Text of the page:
- #1

Master1022

- 611

- 117

- Homework Statement
- How can we use the potential function of a Hamiltonian system to determine the nature of the equilibrium

- Relevant Equations
- Hamiltonian system

Hi,

I was attempting a question about Hamiltonian systems from dynamic systems and wanted to ask a question that arose from it.

[tex] \dot x_1 = x_2 [/tex]

[tex] \dot x_2 = x_1 - x_1 ^4 [/tex]

(a) Prove that the system is a Hamiltonian function and find the potential function

(b) Use the potential function to determine information about the fixed points of the system (along ## x_2 = 0##)

"""

- If ##V(\mathbf{x}_{fixed})## is a minimum, the fixed point is a center

- If ##V(\mathbf{x}_{fixed})## is a maximum, the final point is a saddle point

"""

I know that a Hamiltonian system has the form:

[itex] \dot x_1 = \frac{\partial H}{\partial x_2} [/itex] [itex] \dot x_2 = - \frac{\partial H}{\partial x_1} [/itex]

and I can use these relations to calculate the Hamiltonian function:

[tex] H(x_1, x_2) = \frac{1}{2} x_2 ^2 + \frac{1}{5} x_1 ^5 - \frac{1}{2} x_1 ^2 [/tex]

By matching terms in ## H(x_1, x_2) = KE + \text{Potential} ##. So I can identify the potential function as: ## V(x_1, x_2) = \frac{1}{5} x_1 ^5 - \frac{1}{2} x_1 ^2 ##

Now in terms of finding the equilibria:

- we can use ##\frac{dV}{dx_1} = 0 ## to find the equilibrium points which end up being: ##(0, 0)##, ##(1, 0)##

Then the solution says:

"""

- If ##V(\mathbf{x}_{fixed})## is a minimum, the fixed point is a center

- If ##V(\mathbf{x}_{fixed})## is a maximum, the fixed point is a saddle point

"""

Any help would be greatly appreciated.

I was attempting a question about Hamiltonian systems from dynamic systems and wanted to ask a question that arose from it.

**Homework Question:**Given the system below:[tex] \dot x_1 = x_2 [/tex]

[tex] \dot x_2 = x_1 - x_1 ^4 [/tex]

(a) Prove that the system is a Hamiltonian function and find the potential function

(b) Use the potential function to determine information about the fixed points of the system (along ## x_2 = 0##)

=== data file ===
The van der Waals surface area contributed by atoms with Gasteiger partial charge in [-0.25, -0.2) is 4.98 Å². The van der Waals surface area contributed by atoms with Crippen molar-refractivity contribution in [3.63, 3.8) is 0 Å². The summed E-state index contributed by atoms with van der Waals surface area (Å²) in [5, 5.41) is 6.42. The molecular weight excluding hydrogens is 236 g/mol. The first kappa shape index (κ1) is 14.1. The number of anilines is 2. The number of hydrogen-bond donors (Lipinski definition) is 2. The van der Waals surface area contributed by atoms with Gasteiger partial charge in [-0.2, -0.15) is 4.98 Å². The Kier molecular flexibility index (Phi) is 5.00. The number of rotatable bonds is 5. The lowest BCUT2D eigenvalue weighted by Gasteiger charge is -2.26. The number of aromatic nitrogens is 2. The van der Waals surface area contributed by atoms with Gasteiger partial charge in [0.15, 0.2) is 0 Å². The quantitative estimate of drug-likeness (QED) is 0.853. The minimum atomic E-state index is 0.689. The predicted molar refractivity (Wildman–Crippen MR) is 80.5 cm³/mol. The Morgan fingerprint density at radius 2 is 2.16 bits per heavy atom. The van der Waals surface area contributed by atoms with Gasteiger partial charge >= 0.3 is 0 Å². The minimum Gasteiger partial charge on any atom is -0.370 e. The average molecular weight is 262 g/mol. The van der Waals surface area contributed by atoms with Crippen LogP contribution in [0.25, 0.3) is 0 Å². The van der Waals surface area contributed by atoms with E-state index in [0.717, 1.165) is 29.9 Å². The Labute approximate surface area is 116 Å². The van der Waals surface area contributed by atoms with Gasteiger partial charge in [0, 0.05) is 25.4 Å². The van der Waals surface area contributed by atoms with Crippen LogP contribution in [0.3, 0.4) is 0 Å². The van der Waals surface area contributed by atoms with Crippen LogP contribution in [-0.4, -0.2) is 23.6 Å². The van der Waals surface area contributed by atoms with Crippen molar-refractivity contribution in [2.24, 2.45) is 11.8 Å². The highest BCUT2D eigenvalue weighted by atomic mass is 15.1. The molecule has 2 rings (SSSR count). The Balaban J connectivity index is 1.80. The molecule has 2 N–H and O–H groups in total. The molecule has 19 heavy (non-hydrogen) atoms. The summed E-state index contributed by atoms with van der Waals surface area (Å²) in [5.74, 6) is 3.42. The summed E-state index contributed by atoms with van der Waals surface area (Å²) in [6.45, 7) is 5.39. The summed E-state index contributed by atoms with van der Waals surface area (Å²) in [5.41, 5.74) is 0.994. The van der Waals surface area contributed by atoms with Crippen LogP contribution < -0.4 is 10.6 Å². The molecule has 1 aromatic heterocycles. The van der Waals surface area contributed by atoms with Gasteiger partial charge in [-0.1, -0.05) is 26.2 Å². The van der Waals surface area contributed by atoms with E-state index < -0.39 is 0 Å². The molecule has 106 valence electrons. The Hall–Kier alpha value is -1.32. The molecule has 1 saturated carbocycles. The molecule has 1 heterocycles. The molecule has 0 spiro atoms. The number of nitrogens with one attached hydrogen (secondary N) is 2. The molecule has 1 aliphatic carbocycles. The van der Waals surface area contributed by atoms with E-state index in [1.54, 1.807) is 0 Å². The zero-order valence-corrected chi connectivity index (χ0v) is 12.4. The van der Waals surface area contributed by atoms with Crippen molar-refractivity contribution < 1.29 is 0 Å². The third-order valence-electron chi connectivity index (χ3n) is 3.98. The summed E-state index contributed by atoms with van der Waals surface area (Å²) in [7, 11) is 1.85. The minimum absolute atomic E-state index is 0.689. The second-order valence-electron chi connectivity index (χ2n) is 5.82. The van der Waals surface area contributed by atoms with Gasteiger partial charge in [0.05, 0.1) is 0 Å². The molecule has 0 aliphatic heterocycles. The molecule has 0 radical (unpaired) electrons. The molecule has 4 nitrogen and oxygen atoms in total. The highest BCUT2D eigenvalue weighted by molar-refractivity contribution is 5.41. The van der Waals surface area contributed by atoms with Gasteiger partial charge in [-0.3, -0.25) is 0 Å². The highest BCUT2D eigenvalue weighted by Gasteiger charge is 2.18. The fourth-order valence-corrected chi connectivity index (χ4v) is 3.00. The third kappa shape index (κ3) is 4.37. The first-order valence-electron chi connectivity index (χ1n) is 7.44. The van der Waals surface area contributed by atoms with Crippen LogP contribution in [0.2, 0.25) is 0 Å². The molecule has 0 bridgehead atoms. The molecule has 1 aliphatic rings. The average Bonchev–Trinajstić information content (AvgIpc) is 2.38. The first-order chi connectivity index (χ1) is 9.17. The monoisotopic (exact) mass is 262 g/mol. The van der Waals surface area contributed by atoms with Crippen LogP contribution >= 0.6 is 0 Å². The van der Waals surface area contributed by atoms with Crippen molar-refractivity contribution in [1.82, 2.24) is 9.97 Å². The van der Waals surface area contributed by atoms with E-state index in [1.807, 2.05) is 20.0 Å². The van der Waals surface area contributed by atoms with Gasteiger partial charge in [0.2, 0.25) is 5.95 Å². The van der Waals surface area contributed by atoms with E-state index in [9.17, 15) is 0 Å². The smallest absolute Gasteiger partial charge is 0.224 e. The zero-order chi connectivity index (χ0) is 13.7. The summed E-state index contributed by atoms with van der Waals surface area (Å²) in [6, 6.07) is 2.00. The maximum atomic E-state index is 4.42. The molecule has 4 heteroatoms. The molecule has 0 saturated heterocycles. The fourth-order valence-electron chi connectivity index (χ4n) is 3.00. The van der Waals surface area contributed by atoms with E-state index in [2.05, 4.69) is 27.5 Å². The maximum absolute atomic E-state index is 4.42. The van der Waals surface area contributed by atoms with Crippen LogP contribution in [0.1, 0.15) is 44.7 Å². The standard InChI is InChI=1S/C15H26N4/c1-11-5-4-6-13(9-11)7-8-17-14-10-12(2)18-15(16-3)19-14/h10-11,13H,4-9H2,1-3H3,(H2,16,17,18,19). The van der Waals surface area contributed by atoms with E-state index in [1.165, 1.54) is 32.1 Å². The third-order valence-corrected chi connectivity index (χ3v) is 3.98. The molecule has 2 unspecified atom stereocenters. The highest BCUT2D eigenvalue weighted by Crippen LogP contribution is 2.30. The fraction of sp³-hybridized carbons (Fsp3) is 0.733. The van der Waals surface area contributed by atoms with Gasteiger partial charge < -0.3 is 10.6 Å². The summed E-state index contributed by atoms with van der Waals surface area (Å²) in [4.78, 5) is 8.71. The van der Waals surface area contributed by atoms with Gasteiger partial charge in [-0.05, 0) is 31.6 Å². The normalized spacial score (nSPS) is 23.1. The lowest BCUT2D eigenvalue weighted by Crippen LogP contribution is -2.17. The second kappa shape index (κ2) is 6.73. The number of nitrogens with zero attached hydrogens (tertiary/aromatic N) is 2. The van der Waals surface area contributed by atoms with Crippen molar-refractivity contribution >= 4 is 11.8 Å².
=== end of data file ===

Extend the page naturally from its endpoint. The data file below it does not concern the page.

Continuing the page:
**My question:**I don't understand how to do part (b). Specifically, I don't understand why (for potential function ##V##):"""

- If ##V(\mathbf{x}_{fixed})## is a minimum, the fixed point is a center

- If ##V(\mathbf{x}_{fixed})## is a maximum, the final point is a saddle point

"""

**Attempt:**I know that a Hamiltonian system has the form:

[itex] \dot x_1 = \frac{\partial H}{\partial x_2} [/itex] [itex] \dot x_2 = - \frac{\partial H}{\partial x_1} [/itex]

and I can use these relations to calculate the Hamiltonian function:

[tex] H(x_1, x_2) = \frac{1}{2} x_2 ^2 + \frac{1}{5} x_1 ^5 - \frac{1}{2} x_1 ^2 [/tex]

By matching terms in ## H(x_1, x_2) = KE + \text{Potential} ##. So I can identify the potential function as: ## V(x_1, x_2) = \frac{1}{5} x_1 ^5 - \frac{1}{2} x_1 ^2 ##

Now in terms of finding the equilibria:

- we can use ##\frac{dV}{dx_1} = 0 ## to find the equilibrium points which end up being: ##(0, 0)##, ##(1, 0)##

Then the solution says:

"""

- If ##V(\mathbf{x}_{fixed})## is a minimum, the fixed point is a center

- If ##V(\mathbf{x}_{fixed})## is a maximum, the fixed point is a saddle point

"""

**Where do these come from?/Why is that the case?**Any help would be greatly appreciated.

Last edited: